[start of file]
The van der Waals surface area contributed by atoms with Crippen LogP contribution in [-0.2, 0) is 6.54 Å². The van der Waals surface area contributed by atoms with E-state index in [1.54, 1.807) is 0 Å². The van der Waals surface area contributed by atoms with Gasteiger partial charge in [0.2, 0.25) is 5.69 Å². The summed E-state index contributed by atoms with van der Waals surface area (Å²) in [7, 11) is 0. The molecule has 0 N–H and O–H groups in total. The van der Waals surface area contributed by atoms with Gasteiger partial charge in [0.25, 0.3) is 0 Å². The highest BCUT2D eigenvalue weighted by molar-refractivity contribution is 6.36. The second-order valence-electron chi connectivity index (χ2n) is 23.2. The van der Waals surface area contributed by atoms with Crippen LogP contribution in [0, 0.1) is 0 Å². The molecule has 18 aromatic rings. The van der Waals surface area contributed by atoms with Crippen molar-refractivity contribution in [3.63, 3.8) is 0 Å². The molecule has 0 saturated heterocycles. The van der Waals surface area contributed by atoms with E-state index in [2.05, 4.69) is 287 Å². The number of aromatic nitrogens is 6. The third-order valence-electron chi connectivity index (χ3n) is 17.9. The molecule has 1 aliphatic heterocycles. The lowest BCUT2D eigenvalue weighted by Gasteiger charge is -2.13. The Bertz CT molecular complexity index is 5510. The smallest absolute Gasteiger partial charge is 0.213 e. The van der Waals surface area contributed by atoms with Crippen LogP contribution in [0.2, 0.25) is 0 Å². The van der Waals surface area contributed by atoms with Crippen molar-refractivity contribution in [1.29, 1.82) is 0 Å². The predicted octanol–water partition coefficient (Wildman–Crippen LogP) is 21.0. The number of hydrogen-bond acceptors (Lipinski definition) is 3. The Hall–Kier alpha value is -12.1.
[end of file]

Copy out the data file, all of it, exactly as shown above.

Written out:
The van der Waals surface area contributed by atoms with Crippen LogP contribution in [-0.2, 0) is 6.54 Å². The van der Waals surface area contributed by atoms with E-state index in [1.54, 1.807) is 0 Å². The van der Waals surface area contributed by atoms with Gasteiger partial charge in [0.2, 0.25) is 5.69 Å². The summed E-state index contributed by atoms with van der Waals surface area (Å²) in [7, 11) is 0. The molecule has 0 N–H and O–H groups in total. The van der Waals surface area contributed by atoms with Gasteiger partial charge in [0.25, 0.3) is 0 Å². The highest BCUT2D eigenvalue weighted by molar-refractivity contribution is 6.36. The second-order valence-electron chi connectivity index (χ2n) is 23.2. The van der Waals surface area contributed by atoms with Crippen LogP contribution in [0, 0.1) is 0 Å². The molecule has 18 aromatic rings. The van der Waals surface area contributed by atoms with Crippen molar-refractivity contribution in [3.63, 3.8) is 0 Å². The molecule has 0 saturated heterocycles. The van der Waals surface area contributed by atoms with E-state index in [2.05, 4.69) is 287 Å². The number of aromatic nitrogens is 6. The third-order valence-electron chi connectivity index (χ3n) is 17.9. The molecule has 1 aliphatic heterocycles. The lowest BCUT2D eigenvalue weighted by Gasteiger charge is -2.13. The Bertz CT molecular complexity index is 5510. The smallest absolute Gasteiger partial charge is 0.213 e. The van der Waals surface area contributed by atoms with Crippen LogP contribution in [0.2, 0.25) is 0 Å². The van der Waals surface area contributed by atoms with Crippen molar-refractivity contribution in [1.29, 1.82) is 0 Å². The predicted octanol–water partition coefficient (Wildman–Crippen LogP) is 21.0. The number of hydrogen-bond acceptors (Lipinski definition) is 3. The Hall–Kier alpha value is -12.1.